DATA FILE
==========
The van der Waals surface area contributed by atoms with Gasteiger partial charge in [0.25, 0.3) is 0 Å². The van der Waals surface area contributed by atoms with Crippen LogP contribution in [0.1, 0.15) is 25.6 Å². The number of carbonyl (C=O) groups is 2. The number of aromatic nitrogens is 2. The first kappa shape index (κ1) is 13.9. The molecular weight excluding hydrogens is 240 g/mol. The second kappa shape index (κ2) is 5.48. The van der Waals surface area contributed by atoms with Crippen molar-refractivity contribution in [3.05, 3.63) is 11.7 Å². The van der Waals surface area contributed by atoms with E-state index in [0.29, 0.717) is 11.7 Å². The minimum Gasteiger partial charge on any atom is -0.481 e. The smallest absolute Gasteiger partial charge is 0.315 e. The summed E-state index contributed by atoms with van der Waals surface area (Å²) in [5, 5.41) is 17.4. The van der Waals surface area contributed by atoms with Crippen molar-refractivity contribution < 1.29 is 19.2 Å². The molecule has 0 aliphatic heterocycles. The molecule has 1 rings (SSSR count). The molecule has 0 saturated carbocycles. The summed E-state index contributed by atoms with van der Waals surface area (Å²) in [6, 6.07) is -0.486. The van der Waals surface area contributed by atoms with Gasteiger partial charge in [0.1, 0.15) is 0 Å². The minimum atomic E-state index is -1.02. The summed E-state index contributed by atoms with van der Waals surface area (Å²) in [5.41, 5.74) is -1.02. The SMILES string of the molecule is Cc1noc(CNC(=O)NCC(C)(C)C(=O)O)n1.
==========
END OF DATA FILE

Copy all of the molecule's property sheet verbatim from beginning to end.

The van der Waals surface area contributed by atoms with Gasteiger partial charge in [0.25, 0.3) is 0 Å². The van der Waals surface area contributed by atoms with Crippen LogP contribution in [0.1, 0.15) is 25.6 Å². The number of carbonyl (C=O) groups is 2. The number of aromatic nitrogens is 2. The first kappa shape index (κ1) is 13.9. The molecular weight excluding hydrogens is 240 g/mol. The second kappa shape index (κ2) is 5.48. The van der Waals surface area contributed by atoms with Crippen molar-refractivity contribution in [3.05, 3.63) is 11.7 Å². The van der Waals surface area contributed by atoms with E-state index in [0.29, 0.717) is 11.7 Å². The minimum Gasteiger partial charge on any atom is -0.481 e. The smallest absolute Gasteiger partial charge is 0.315 e. The summed E-state index contributed by atoms with van der Waals surface area (Å²) in [5, 5.41) is 17.4. The van der Waals surface area contributed by atoms with Crippen molar-refractivity contribution < 1.29 is 19.2 Å². The molecule has 0 aliphatic heterocycles. The molecule has 1 rings (SSSR count). The molecule has 0 saturated carbocycles. The summed E-state index contributed by atoms with van der Waals surface area (Å²) in [6, 6.07) is -0.486. The van der Waals surface area contributed by atoms with Gasteiger partial charge in [0.1, 0.15) is 0 Å². The minimum atomic E-state index is -1.02. The summed E-state index contributed by atoms with van der Waals surface area (Å²) in [5.41, 5.74) is -1.02. The SMILES string of the molecule is Cc1noc(CNC(=O)NCC(C)(C)C(=O)O)n1.